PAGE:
The stretch where Henrik drops Baalsrud off is mostly gentle slopes, and Henrik has brought along a pair of skis: they’ll help Baalsrud make swift progress.

On skis

And he does. He encounters enemy soldiers now and then, but mostly manages to escape either unnoticed or at least unhurt.
At one point, when the wind starts blowing and whips up a blizzard, Baalsrud finds shelter under a narrow ledge of rock and burrows into it. He falls asleep, and when he wakes up, finds that his eyes are playing tricks on him. In a matter of moments, everything around him suddenly starts to look much darker, and then, as he stumbles out of his shelter and sets off, he begins to see things…

Baalsrud starts seeing things

It’s not long before Baalsrud cannot see at all. It’s snow blindness, and in an attempt to shield his eyes from further damage, Baalsrud is forced to take the bandage (the diaper) from off his foot and bind it around his eyes. Progress, too, has become excruciatingly slow. Now Baalsrud has to bend, gather up some snow into a snowball, pitch it—not too far—and listen patiently to hear the soft crunch of the snowball falling into soft snow, to indicate that it’s safe to move forward and that there isn’t the edge of a precipice beyond.

Finally, Baalsrud stumbles headlong into a small cabin built into the side of a mountain. This is the home of Martin (Alf Malland) and Agnes (Henny Moan) and their plump little baby, with an extremely canny Grandpa constantly wandering in and out of the place. Although Agnes is alone nursing her baby when Baalsrud arrives, Martin arrives soon after. He guesses who Baalsrud is; news has spread quickly.

Martin and Agnes examine Baalsrud...

In the meantime, the Germans come around, checking from house to house, and Martin has a tough job hauling the unconscious Baalsrud off to the barn to hide him. It is in the barn that Baalsrud regains consciousness, and finds Martin and Agnes kneeling over him, Agnes trying to feed him something while Martin attends to his wounds. Frozen flesh won’t bleed, but there is the horrible fear of gangrene. And now, with Baalsrud blind, things are even more difficult.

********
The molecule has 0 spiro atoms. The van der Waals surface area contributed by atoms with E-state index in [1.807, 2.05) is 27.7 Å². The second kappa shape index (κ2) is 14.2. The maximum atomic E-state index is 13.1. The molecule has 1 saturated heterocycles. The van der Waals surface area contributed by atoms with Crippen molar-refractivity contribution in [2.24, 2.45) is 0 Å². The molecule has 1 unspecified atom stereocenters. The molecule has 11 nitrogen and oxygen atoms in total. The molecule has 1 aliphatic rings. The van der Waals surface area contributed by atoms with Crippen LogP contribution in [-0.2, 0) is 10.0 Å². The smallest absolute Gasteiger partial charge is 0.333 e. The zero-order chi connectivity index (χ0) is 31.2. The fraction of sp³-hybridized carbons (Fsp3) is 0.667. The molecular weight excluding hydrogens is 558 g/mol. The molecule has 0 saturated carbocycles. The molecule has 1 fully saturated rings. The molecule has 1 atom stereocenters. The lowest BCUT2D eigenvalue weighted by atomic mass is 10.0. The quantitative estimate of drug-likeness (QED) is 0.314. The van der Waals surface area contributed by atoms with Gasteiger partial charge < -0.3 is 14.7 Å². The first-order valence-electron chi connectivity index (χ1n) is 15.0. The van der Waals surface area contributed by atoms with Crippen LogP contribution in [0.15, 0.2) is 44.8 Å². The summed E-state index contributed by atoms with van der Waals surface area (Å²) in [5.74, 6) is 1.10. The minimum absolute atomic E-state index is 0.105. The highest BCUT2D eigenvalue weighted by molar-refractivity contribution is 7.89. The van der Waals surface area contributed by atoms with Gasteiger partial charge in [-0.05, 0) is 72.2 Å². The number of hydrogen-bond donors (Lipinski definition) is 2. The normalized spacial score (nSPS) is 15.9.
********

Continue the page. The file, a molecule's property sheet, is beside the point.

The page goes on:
... and try to feed him.

They dare not take Baalsrud into the cabin—who knows when the Germans will come bursting in again?—so they shift him, by boat, to a safer place. Here, in a secluded and quiet cabin, they leave Baalsrud, with plenty of food and drink within easy reach of the bed where he’s put down. Also, at Baalsrud’s request, a knife. He has to be able to defend himself if it comes to that.

Since Baalsrud is blind and has no way of marking the passage of time, they also leave a mound of snow beside him: every day, he gathers up a bit and places the resultant snowball on the shelf beside him.

Baalsrud, by himself

Martin, while leaving, has told Baalsrud he’ll get a doctor. But the days are going by (Baalsrud’s snowballs on the shelf are piling up), and the local doctor has gone up into the mountains. Who knows when he’ll be back? Martin has taken a few others, whom he can trust, into his confidence. They confer, and realize there’s only thing to be done: Baalsrud’s toe, which is swiftly becoming gangrenous, will have to be cut off. The man elected to do the job is nerving himself up even as they go back to the cabin—but when they get there, they find Baalsrud has done the gory and painful task himself.